· Unlike in the case of the former chief minister Digvijay Singh, there’s no anger directly against Chouhan.
· No large-scale complaint against Chouhan on basic amenities like electricity, road and water, as against the Congress between 2000 and 2003.
· Strong organisational base.
· Active role of frontal organisations of RSS-BJP and their grassroots reach.
· Chouhan’s image as a son of the soil. He brought in the ‘insider-outsider’ narrative into play during the last 15 years.
· Strong support from those living in slums and economically-weaker sections (EWS) due to state government schemes, especially housing scheme (Awas Yojna).
Against the BJP
· Large-scale rebellion in the form of Independent candidates, who failed to get either a BJP ticket, a post or favour from the party.
· Upper castes and a section of middle-class voters are disturbed over SC/ST Atrocities Act, high fuel prices.
· Mid-level businessmen, small and medium level farmers who are politically influential are vocal against the BJP.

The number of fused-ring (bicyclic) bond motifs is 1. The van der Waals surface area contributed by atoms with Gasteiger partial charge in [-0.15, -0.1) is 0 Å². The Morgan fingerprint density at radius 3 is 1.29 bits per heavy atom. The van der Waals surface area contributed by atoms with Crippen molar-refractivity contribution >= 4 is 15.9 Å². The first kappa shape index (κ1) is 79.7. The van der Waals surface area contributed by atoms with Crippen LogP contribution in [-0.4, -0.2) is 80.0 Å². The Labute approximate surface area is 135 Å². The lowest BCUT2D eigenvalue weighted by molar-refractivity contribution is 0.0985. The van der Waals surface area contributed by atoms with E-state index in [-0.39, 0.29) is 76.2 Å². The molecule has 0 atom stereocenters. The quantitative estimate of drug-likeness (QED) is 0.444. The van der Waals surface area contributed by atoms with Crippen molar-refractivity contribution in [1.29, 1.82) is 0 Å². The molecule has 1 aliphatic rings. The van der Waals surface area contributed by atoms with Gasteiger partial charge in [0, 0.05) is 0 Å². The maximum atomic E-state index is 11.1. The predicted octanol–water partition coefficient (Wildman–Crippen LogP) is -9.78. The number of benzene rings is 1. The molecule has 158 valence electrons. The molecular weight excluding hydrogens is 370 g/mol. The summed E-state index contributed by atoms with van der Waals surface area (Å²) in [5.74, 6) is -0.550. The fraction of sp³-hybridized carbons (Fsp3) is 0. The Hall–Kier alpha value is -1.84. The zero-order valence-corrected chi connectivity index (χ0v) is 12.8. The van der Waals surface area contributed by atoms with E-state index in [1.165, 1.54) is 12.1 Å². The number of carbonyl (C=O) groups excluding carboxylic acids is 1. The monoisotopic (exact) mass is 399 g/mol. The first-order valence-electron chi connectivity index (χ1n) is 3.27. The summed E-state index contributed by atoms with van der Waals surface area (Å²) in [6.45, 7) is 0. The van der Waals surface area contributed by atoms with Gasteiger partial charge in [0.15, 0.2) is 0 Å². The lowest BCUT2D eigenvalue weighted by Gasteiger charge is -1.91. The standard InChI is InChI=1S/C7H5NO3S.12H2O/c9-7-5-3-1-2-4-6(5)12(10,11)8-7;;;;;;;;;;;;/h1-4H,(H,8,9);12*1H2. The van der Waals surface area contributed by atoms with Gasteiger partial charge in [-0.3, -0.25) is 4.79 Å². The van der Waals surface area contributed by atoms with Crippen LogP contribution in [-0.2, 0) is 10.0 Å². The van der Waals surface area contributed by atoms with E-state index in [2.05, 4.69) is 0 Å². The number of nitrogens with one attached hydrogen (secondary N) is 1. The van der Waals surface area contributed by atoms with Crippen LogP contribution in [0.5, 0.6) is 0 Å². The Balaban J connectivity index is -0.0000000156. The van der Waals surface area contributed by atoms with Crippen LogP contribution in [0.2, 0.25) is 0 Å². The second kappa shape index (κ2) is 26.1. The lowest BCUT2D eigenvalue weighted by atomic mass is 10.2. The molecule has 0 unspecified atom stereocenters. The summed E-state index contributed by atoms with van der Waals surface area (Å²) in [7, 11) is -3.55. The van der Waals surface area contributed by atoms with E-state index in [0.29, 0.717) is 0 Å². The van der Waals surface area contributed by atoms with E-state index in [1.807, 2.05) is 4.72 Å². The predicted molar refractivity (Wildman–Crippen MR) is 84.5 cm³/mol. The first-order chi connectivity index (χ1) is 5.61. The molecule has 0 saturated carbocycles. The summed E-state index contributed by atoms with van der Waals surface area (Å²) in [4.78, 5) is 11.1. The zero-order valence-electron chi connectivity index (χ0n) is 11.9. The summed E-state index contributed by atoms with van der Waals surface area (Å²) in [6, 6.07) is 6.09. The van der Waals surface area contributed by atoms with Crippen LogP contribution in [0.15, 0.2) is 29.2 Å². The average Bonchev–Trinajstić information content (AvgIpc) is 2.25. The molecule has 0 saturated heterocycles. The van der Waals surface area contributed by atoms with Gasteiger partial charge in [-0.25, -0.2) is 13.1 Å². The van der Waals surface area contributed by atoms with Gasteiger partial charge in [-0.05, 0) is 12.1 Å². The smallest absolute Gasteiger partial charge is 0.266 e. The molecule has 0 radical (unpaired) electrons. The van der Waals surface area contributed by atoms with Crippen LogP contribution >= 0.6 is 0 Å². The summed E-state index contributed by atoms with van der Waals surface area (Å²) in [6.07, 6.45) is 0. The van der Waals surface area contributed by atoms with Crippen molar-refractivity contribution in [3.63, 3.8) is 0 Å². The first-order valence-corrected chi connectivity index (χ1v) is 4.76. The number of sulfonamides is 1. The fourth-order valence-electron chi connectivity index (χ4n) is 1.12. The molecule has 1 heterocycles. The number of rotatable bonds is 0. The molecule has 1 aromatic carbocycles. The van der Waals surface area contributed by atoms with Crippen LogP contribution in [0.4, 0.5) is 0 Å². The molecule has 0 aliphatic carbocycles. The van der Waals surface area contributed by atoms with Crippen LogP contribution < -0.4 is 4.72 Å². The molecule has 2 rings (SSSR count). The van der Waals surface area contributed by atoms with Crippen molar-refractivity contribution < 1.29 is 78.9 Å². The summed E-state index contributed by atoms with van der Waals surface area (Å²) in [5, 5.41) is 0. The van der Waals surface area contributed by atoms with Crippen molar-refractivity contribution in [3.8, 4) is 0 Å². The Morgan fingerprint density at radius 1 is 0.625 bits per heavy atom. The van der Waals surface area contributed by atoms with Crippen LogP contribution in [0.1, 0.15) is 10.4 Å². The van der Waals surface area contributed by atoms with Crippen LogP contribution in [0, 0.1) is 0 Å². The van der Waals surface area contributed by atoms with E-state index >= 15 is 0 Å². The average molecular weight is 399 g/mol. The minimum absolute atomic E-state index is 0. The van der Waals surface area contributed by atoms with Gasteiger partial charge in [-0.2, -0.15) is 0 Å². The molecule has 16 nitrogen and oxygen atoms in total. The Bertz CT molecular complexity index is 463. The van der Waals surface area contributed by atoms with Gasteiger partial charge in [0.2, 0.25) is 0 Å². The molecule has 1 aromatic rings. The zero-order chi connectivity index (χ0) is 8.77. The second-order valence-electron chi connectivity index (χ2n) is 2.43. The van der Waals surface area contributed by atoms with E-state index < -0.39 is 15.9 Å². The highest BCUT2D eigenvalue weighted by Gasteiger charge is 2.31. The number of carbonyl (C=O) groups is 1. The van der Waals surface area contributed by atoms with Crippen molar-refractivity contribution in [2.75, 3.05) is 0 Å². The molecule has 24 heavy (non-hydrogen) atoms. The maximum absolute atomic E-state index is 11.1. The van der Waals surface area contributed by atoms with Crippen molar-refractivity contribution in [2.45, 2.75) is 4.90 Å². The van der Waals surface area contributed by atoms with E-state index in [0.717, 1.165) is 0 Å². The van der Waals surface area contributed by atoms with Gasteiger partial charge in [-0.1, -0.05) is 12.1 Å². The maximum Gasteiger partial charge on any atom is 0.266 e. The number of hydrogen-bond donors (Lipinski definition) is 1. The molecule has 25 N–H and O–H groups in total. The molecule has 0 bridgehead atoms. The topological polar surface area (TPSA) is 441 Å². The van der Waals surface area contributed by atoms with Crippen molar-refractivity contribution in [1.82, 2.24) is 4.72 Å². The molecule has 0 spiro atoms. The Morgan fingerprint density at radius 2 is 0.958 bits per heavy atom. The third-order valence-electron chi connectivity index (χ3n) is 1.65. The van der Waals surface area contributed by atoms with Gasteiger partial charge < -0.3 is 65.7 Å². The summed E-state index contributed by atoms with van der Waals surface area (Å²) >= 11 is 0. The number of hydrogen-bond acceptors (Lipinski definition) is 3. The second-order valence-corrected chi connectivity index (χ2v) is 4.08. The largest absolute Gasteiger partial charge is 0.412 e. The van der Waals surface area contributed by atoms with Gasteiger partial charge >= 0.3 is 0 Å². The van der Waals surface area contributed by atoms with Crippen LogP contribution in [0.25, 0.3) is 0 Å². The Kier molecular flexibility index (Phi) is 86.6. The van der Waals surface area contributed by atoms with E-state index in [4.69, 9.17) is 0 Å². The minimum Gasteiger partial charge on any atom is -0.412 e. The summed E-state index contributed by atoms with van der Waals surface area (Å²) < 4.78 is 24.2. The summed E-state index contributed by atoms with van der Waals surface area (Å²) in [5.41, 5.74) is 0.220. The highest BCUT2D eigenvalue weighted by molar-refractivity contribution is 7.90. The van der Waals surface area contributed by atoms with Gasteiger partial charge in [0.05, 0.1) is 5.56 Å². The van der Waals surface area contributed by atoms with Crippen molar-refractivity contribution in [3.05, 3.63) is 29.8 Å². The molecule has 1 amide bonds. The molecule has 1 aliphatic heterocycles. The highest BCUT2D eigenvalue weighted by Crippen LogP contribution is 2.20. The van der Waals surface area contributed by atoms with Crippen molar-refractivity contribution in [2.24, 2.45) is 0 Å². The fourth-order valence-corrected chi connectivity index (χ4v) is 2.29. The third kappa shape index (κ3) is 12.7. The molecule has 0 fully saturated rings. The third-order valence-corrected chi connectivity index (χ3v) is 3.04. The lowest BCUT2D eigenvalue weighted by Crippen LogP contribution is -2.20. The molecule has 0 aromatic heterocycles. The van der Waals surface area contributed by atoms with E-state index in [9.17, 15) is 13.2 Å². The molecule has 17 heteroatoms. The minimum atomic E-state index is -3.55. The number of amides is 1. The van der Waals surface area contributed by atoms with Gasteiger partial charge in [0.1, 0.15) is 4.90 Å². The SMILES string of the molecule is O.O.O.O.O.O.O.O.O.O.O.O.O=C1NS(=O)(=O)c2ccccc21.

· High-voltage campaigning in the form of rallies and roadshows with star campaigners like Modi, Shah and Chouhan.
Factors in favour of Congress
· Anti-incumbency factor against the BJP.
· A section of voters wants a change in government.
· Farmer distress that erupted in Mandsaur district and the anger among small and marginal farmers may help Congress, especially due to ‘Bhaavantar Yojna’.
· People’s anger against bureaucracy and BJP MLAs
Against the Congress
· Long absence of senior leaders of Congress in the state. They are being considered more as ‘outsiders’, who have spent less time in state politics.
· Weak frontal organisations of Congress that lack grassroots connectivity.
· A large section of voters still unable to forget Digvijay Singh’s disastrous second term (1998 to 2003) and poor infrastructure that earned the state the infamous ‘Bimaru’ tag.
· Lack of cohesive leadership in the state over the last 15 years, which has weakened the party at organisational level.
· Factionalism within party’s state leadership.
· Soft-Hindutva line adopted by the Congress won’t make much dent in BJP, rather it has attracted more criticism.
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Updated Date: Nov 27, 2018 19:46:19 IST